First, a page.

Alasdair: The connection with Chris Cornwell came about through a friend of a friend. In 2015, a record label I work with forwarded me a message from cartoonist Sammy Harkham, whom I’d heard of as we had both worked with [musician and actor] Will Oldham. Sammy said that his friend Chris Cornwell appreciated my musical work and would love to make an animation for a song of mine. He sent me a link to some of Chris’ work, which was amazing. It was around the time that we were making the Wild Hog album, so I suggested to the rest of the band that we ask Chris to make an animated video for the title track, to which they agreed. This Chris did, and drew, in a humorous way, on his interest in traditional song to give the video a kind of twisted, psychedelic, Appalachian vibe.
At times, the songs on this album sound like scenes from a play, where different characters step forward into the moonlight to speak, or sing, and the others retreat into the darkness. I found this especially with ‘Are Ye Sleepin’ Maggie’. Did you find you had to get into character to sing these songs?
Alasdair: I kind of feel that there’s a need to ‘get into character’ to sing songs, pretty much all of the time. Perhaps it’s more obvious when they’re narrative songs, or songs featuring interesting, dynamic characters. It’s not really the case with ‘Are Ye Sleepin’ Maggie’, but many of the songs I sing are traditional narrative ballads where the action between characters plays a big role. I feel that finding different ways to voice different characters is important when it comes to successfully communicating the story. However, it’s a fine line between wanting to do that in a subtle yet effective way, so that it’s not melodramatic or over-acted, and wanting your own voice as a singer to still lead the way. I often think of singing these songs as a juggling act of three voices, perhaps more! There’s your own voice as a singer; then there’s all the other voices who have carried the song in the past (and will in future); and finally there are the voices of the characters within the song. All these voices come through in various ways at different points in a song.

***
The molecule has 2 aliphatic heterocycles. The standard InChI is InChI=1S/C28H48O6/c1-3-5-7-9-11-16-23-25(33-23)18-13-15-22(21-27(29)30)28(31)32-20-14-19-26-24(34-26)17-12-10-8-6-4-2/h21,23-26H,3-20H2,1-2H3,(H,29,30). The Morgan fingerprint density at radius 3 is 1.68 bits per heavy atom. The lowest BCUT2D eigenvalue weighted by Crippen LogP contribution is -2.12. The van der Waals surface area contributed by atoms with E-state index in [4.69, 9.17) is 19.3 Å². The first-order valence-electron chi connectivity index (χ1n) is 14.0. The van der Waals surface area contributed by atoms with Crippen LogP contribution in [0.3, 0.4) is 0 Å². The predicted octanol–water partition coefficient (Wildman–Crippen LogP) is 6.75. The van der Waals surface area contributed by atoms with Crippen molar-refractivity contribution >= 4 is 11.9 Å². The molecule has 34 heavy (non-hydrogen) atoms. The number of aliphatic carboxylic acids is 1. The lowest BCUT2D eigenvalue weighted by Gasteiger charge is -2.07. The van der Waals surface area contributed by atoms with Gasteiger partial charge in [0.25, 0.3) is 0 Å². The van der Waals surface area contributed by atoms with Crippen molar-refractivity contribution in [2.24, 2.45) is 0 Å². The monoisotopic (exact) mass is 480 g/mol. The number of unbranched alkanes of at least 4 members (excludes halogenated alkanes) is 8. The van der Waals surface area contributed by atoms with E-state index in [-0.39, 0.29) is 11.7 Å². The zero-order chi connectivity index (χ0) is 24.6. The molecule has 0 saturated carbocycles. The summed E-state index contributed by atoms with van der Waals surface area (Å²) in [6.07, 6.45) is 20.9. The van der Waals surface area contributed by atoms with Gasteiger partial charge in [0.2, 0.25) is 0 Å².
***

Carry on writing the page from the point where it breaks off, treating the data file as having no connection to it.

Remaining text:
To fans of your previous albums, how would you say We Know By the Moon differs or compares to Fathoms (2019) and Wild Hog (2016)?
Alasdair: Each album seems to emerge in different ways - Wild Hog was quite a big sound. We had Alex Neilson and Stevie Jones on drums and bass, and there was a certain energy around that record. Fathoms ended up being about the sea and loss. We approached We Know by the Moon in a different way again; we started with the title so when we were looking for songs we had themes of the moon and after dark to steer us. Even though, on the surface, each album has different approaches, I think the ‘sound' of The Furrow Collective has been consistent from the start. We all slotted in and it feels like there is room for us to be ourselves whilst creating something that feels bigger than all of us.
This is the fourth album you have made as a band. How has the way you collaborate with each other changed since your debut, At Our Next Meeting (2014)?
Rachel: It’s always felt very natural and easy to collaborate as The Furrow Collective, but I would say as we’ve developed and spent more time making music together, it has become even more so. I think we know each other so well now and have the confidence as individuals to find our place within a song and give it what it needs, even if that’s a very simple, stripped back contribution. The main thing for me, though, are the years of singing together, forming a musical bond that I think you can’t recreate without that time spent.
And finally, how are you all preparing to perform this album for your December tour?
Rachel: I will be on maternity leave as I’m expecting a baby at the end of November. I’m sorry not to be able to join the others for the tour, but I’m pretty sure it will be magic, and I look forward to joining them in the summer for some festivals.
Alasdair: First of all, I’m considering the logistical challenge of getting all my equipment to Sheffield at the beginning of the tour, as I’m travelling by train and won’t be able to carry it all with me! Thankfully I have the welcome assistance of the Hudson Records boss Andy Bell, as well as Rachel, who’ll be missed on this tour. Once I’ve got my stuff to Sheffield, Lucy, Emily and I will have a few days to rehearse and figure out what we’re going to play, and how we might make up for Rachel’s absence!
Emily: Yes, I’m looking forward to the arrival of Ali and Lucy in Sheffield, which is where Hudson Records is based and, coincidentally, where I recently moved. It’ll be a unique challenge to adapt the arrangements to a trio and we’ll miss Rachel. No doubt we’ll all be getting inventive and creating some one-off arrangements!
We Know By The Moon is available to order and listen to now; check it out here.